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Title: Long-Term Cellulose Enrichment Selects for Highly Cellulolytic Consortia and Competition for Public Goods
ABSTRACT The complexity of microbial communities hinders our understanding of how microbial diversity and microbe-microbe interactions impact community functions. Here, using six independent communities originating from the refuse dumps of leaf-cutter ants and enriched using the plant polymer cellulose as the sole source of carbon, we examine how changes in bacterial diversity and interactions impact plant biomass decomposition. Over up to 60 serial transfers (∼8 months) using Whatman cellulose filter paper, cellulolytic ability increased and then stabilized in four enrichment lines and was variable in two lines. Bacterial community characterization using 16S rRNA gene amplicon sequencing showed community succession differed between the highly cellulolytic enrichment lines and those that had slower and more variable cellulose degradation rates. Metagenomic and metatranscriptomic analyses revealed that Cellvibrio and/or Cellulomonas dominated each enrichment line and produced the majority of cellulase enzymes, while diverse taxa were retained within these communities over the duration of transfers. Interestingly, the less cellulolytic communities had a higher diversity of organisms competing for the cellulose breakdown product cellobiose, suggesting that cheating slowed cellulose degradation. In addition, we found competitive exclusion as an important factor shaping all of the communities, with a negative correlation of Cellvibrio and Cellulomonas abundance within individual enrichment more » lines and the expression of genes associated with the production of secondary metabolites, toxins, and other antagonistic compounds. Our results provide insights into how microbial diversity and competition affect the stability and function of cellulose-degrading communities. IMPORTANCE Microbial communities are a key driver of the carbon cycle through the breakdown of complex polysaccharides in diverse environments including soil, marine systems, and the mammalian gut. However, due to the complexity of these communities, the species-species interactions that impact community structure and ultimately shape the rate of decomposition are difficult to define. Here, we performed serial enrichment on cellulose using communities inoculated from leaf-cutter ant refuse dumps, a cellulose-rich environment. By concurrently tracking cellulolytic ability and community composition and through metagenomic and metatranscriptomic sequencing, we analyzed the ecological dynamics of the enrichment lines. Our data suggest that antagonism is prevalent in these communities and that competition for soluble sugars may slow degradation and lead to community instability. Together, these results help reveal the relationships between competition and polysaccharide decomposition, with implications in diverse areas ranging from microbial community ecology to cellulosic biofuels production. « less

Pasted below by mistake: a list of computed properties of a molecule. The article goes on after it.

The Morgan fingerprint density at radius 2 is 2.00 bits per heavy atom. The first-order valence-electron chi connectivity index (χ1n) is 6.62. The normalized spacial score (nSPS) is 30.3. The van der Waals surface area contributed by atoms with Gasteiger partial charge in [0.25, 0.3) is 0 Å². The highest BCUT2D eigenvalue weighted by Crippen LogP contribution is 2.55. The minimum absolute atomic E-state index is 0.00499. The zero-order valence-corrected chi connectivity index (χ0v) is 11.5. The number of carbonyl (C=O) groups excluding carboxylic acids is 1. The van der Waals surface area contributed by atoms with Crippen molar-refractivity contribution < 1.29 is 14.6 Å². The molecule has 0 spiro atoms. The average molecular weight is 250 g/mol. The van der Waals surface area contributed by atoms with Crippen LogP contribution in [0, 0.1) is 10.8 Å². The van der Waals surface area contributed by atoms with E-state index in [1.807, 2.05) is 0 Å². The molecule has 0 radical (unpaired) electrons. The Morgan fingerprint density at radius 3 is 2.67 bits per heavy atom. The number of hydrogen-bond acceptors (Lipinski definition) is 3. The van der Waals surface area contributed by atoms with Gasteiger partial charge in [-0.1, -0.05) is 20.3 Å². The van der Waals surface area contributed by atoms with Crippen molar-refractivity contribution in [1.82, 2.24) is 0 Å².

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Mackelprang, Rachel
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National Science Foundation
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